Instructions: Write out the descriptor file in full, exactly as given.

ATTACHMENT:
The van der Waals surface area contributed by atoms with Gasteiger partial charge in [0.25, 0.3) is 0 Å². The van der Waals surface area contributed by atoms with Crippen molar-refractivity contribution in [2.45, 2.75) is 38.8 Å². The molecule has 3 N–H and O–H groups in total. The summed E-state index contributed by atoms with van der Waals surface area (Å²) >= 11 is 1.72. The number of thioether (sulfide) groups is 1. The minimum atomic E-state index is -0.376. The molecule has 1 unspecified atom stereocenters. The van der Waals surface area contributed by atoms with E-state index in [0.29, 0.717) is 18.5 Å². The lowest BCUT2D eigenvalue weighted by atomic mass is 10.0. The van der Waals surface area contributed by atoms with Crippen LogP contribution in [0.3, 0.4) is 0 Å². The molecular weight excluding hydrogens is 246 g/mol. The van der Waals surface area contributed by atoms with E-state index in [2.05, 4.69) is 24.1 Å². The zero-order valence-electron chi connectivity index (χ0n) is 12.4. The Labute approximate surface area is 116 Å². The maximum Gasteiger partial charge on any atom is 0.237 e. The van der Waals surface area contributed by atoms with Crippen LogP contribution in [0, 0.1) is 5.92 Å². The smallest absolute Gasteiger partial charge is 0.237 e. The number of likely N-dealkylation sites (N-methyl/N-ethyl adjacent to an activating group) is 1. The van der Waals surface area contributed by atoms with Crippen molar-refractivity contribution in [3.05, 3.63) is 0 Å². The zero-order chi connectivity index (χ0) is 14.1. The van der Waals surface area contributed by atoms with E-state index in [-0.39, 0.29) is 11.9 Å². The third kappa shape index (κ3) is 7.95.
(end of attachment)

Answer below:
The van der Waals surface area contributed by atoms with Gasteiger partial charge in [0.25, 0.3) is 0 Å². The van der Waals surface area contributed by atoms with Crippen molar-refractivity contribution in [2.45, 2.75) is 38.8 Å². The molecule has 3 N–H and O–H groups in total. The summed E-state index contributed by atoms with van der Waals surface area (Å²) >= 11 is 1.72. The number of thioether (sulfide) groups is 1. The minimum atomic E-state index is -0.376. The molecule has 1 unspecified atom stereocenters. The van der Waals surface area contributed by atoms with E-state index in [0.29, 0.717) is 18.5 Å². The lowest BCUT2D eigenvalue weighted by atomic mass is 10.0. The van der Waals surface area contributed by atoms with Crippen LogP contribution in [0.3, 0.4) is 0 Å². The molecular weight excluding hydrogens is 246 g/mol. The van der Waals surface area contributed by atoms with E-state index in [2.05, 4.69) is 24.1 Å². The zero-order valence-electron chi connectivity index (χ0n) is 12.4. The Labute approximate surface area is 116 Å². The maximum Gasteiger partial charge on any atom is 0.237 e. The van der Waals surface area contributed by atoms with Crippen LogP contribution in [0, 0.1) is 5.92 Å². The smallest absolute Gasteiger partial charge is 0.237 e. The number of likely N-dealkylation sites (N-methyl/N-ethyl adjacent to an activating group) is 1. The van der Waals surface area contributed by atoms with Crippen molar-refractivity contribution in [3.05, 3.63) is 0 Å². The zero-order chi connectivity index (χ0) is 14.1. The van der Waals surface area contributed by atoms with E-state index in [-0.39, 0.29) is 11.9 Å². The third kappa shape index (κ3) is 7.95.